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Research Article
Elaeocarpus firdausii (Elaeocarpaceae), a new species from tropical mountain forests of Sulawesi
expand article infoFabian Brambach, Mark J. E. Coode§, Siria Biagioni|, Heike Culmsee
‡ Ecology and Ecosystem Research, Georg-August-University Göttingen, Göttingen, Germany
§ Royal Botanic Garden Edinburgh, Edinburgh, United Kingdom
| Palynology and Climate Dynamics, University of Göttingen, Göttingen, Germany
¶ DBU Natural Heritage, German Foundation for the Environment, Osnabrück, Germany
Open Access

Abstract

Based on ongoing ecological research in mountain forests of Sulawesi, a new species, Elaeocarpus firdausii Brambach, Coode, Biagioni & Culmsee, sp. nov. is described and illustrated from mossy forests at > 2000 m and information provided on the species’ distribution, ecology and pollen morphology. Elaeocarpus firdausii is similar to E. luteolignum Coode but differs from the latter in having glabrous terminal buds, leaves with black gland dots, 4-merous, larger flowers, and more numerous stamens.

Keywords

Elaeocarpus, Elaeocarpaceae, Indonesia, Lore Lindu National Park, tropical mountain forest, Sulawesi

Introduction

Elaeocarpus is the largest genus of the Elaeocarpaceae, comprising approximately 350 species in the Old World tropics and subtropics (excluding mainland Africa), from Madagascar and Mauritius in the west, to Japan in the north, Australia and New Zealand in the south and Polynesia including Hawai’i in the east (Coode 2004, Baba 2013). The greatest number of species is found in the Malesian region and taxonomic work on these is currently under way.

Some progress has been made in understanding infrageneric groupings: Already in the early 20th century, Schlechter (1916) defined several sections for Papuasia, most of which still stand. Raymond Weibel worked on the whole genus, and made suggestions for sectional groupings, mostly in unpublished manuscripts at the Conservatoire in Geneva, copies of which have been put at the disposal of MC. In West Malesia (Sumatra, Peninsular Malaysia, Java, and Borneo), almost all species can be allotted to six major, morphologically defined groups. The “Polystachyus group” (Coode 1996c) is endemic to that area, while sect. Acronodia (Blume) Mast. (Coode 1996b) extends into the Lesser Sunda Islands. In Central and East Malesia, relationships are much less clear, although four of the groups from West Malesia are also represented here: sect. Elaeocarpus (Coode and Weibel 1994, Coode 1996a), sect. Ganitrus (Gaertn.) Brongn. & Gris (Coode 2010), sect. Monocera Mast. (Coode 2001c, 2007, 2014), and sect. Coilopetalum Schltr. (Coode 1978, 2001a).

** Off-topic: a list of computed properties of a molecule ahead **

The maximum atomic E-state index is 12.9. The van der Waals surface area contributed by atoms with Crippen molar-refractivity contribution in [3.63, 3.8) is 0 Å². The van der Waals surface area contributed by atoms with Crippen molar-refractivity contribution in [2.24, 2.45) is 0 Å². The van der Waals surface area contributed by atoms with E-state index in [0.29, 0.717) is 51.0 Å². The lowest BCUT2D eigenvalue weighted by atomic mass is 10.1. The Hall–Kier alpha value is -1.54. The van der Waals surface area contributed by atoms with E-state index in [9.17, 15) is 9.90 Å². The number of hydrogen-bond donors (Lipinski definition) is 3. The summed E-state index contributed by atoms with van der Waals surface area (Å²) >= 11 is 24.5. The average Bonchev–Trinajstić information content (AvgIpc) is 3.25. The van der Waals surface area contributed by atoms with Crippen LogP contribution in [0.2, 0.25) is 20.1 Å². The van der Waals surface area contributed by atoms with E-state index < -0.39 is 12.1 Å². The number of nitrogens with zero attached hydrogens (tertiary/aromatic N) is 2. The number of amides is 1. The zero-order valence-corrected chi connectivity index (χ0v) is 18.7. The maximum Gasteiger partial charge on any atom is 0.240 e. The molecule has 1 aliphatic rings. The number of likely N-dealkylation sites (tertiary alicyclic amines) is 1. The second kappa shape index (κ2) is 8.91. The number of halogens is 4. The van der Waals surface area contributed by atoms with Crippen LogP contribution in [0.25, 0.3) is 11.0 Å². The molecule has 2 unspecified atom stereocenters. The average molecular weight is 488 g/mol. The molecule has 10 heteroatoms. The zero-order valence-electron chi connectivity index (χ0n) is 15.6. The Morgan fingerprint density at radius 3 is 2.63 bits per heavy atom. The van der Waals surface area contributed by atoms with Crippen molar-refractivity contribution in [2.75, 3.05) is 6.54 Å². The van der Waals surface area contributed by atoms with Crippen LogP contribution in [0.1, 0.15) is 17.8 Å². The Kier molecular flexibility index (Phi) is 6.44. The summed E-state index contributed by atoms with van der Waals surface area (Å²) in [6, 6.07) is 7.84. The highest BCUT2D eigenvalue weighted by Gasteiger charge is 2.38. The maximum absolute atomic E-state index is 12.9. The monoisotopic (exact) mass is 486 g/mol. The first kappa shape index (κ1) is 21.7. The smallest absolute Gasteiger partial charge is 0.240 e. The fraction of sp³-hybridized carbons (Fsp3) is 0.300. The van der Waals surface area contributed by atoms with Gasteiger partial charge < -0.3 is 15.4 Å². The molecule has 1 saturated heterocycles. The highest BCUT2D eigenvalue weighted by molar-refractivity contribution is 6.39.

Coode (1995) published 10 new species for Sulawesi. In this paper he drew attention to the contrast between Sulawesi and neighbouring Borneo: In Sulawesi, fewer species of Elaeocarpus are present (c. 70 in Borneo vs. c. 35 in Sulawesi), but they belong to a greater number of groups (6 in Borneo vs. ≥ 8 in Sulawesi). In addition to the four widespread groups mentioned above, three more with a more Eastern distribution are found: sect. Dactylosphaera Schltr. (Coode 1978), distributed from Sulawesi to New Guinea, sect. Fissipetalum Schltr. (Coode 1978, 2001b), from Sulawesi to Australia, and sect. Oreocarpus Schltr. (Coode 1978, 1984) which extends from the Philippines to Australia. Yet other species appear to be endemic, although their placement in any of the groups based on morphology has so far not been achieved. Coode (1995) suggested that some of these species from Sulawesi might be related to the Polystachyus group in Borneo.